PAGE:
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Annealing 45 Colt?


Matthew Duncan

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Any benefits to prevent blowback for the time invested to anneal?

 

I've got 20 year old Star Line brass that's been reloaded so many times that I can't count how many times, even with my boots off.  Yea I'm now getting 2 or 3 that are splitting per match and end up in the scrap metal jug.  Not worth while to anneal (IMHO) to prevent future splitting. 

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You're probably right. The brass probably has enough crystalization by now that simple mouth annealing won't save most of it.  I get crossways with many on this wire over annealing as most of their techniques are less than accurate enough to properly anneal cartridge brass.  I have an induction annealer from New Zealand   AMP  machine.  I used to use a bench source machine but even it with tempilaq wasn't really perfect. AMP makes a holder for 45Colt brass so it can be annealed with that machine but because of the short case length it is almost impossible to properly anneal 45Colt with a flame, salt, or lead bath.  Live with it of toss it.  IMHO     

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Yep, some benefits will be seen.  Especially because .45 Colt rifles all seem to have oversized chambers that allow lots of blowback. If you have blowback problems, anneal.  Or load heavier.  Annealing to prevent case failure is kind of a waste of effort until you get to splitting 5 to 10% of your cases every time you fire them.  Especially if you can buy new brass at 20 centavos each.

 

Any general proclamation of goodness or badness of loading practices, gun choices, what underwear you wear to win championships, etc. can be "proven" to be correct or incorrect depending upon the situation you personally are in.   Make good choices and be satisfied you are close to your personal optimums.  When you are proven hopelessly wrong, be willing to adapt.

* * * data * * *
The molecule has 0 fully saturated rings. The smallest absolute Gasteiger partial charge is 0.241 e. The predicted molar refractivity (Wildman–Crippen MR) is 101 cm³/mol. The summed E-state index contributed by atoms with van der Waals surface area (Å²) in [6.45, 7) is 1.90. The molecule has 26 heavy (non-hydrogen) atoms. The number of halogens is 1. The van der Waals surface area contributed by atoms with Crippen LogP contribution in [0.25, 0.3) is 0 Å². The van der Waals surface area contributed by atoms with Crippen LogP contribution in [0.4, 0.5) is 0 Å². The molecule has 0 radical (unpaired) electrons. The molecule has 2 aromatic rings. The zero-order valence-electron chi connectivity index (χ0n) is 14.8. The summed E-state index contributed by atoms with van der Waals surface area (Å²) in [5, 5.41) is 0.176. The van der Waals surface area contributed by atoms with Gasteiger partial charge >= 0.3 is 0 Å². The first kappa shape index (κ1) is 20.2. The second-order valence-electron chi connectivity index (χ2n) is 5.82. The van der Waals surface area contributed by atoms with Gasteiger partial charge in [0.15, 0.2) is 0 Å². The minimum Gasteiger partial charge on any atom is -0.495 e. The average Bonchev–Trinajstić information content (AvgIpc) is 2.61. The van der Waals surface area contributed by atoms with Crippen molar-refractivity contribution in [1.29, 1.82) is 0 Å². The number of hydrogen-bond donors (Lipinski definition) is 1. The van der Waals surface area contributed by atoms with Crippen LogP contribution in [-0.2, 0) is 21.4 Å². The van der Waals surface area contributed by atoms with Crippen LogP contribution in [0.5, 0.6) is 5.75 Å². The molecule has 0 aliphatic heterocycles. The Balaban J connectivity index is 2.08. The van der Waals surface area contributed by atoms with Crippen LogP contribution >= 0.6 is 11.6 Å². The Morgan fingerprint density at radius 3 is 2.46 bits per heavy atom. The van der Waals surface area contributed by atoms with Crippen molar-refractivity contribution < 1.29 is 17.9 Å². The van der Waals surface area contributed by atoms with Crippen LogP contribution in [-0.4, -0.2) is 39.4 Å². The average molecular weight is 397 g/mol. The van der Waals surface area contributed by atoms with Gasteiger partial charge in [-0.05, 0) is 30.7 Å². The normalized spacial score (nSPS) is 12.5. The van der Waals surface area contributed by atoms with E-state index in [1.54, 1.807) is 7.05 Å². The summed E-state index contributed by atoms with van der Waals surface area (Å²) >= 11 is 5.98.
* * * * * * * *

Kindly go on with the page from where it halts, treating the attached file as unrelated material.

good luck, GJ

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:) Matthew 

 

I am one of the proponents of annealing straight wall Handgun Brass.  I do not Anneal to prevent splitting.  I anneal to eliminate Blow-By.  Loading "Heavy" may in some cases, mitigate Blow-By to an extent but not eliminate it.  Annealing can and will Eliminate Blow-By in rifles.  I anneal 45 Colt, Cowboy 45 Special, 45 Schofield, and 44 Russian.  It doesn't have to be exact, just enough to work.  Trust me.  It is SKULL NUMBING BORING and very TIME CONSUMING.  

 

In my guns, and the guns of others whom have followed my lead, Annealing has ELIMINATED Blow-By.  I can run down-loaded BP, down-loaded Subs, with light bullets and the guns run as clean as any dash calibers.  I don't know how often my brass will need to be annealed but I have run it in rotation for three seasons and have yet to need to re-anneal.

 

Some find it to be too much bother.  I find the results to be marvelous.  I do NOT however, recommend annealing handgun brass.  It's not really needed and you WILL have extraction problems.  Don't ask how I know this fact :rolleyes:

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I would think a hollow base bullet with soft lead might be a simple solution to reducing blow by. I lose very few cases to splitting in .45 Colt, but maybe 1 or 2 Schofield per match.  

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;)  Go West,

 

Nope.  The bullet isn't the problem.  Straight wall pistol cases are the problem.  45 Colt, 45 Schofield, (most) C45S, 44 Sp, Colt and Russian don't expand enough (if at all) to seal the chamber.  Blow-By is the result of the gun gas being forced back past the case, which doesn't seal the chamber.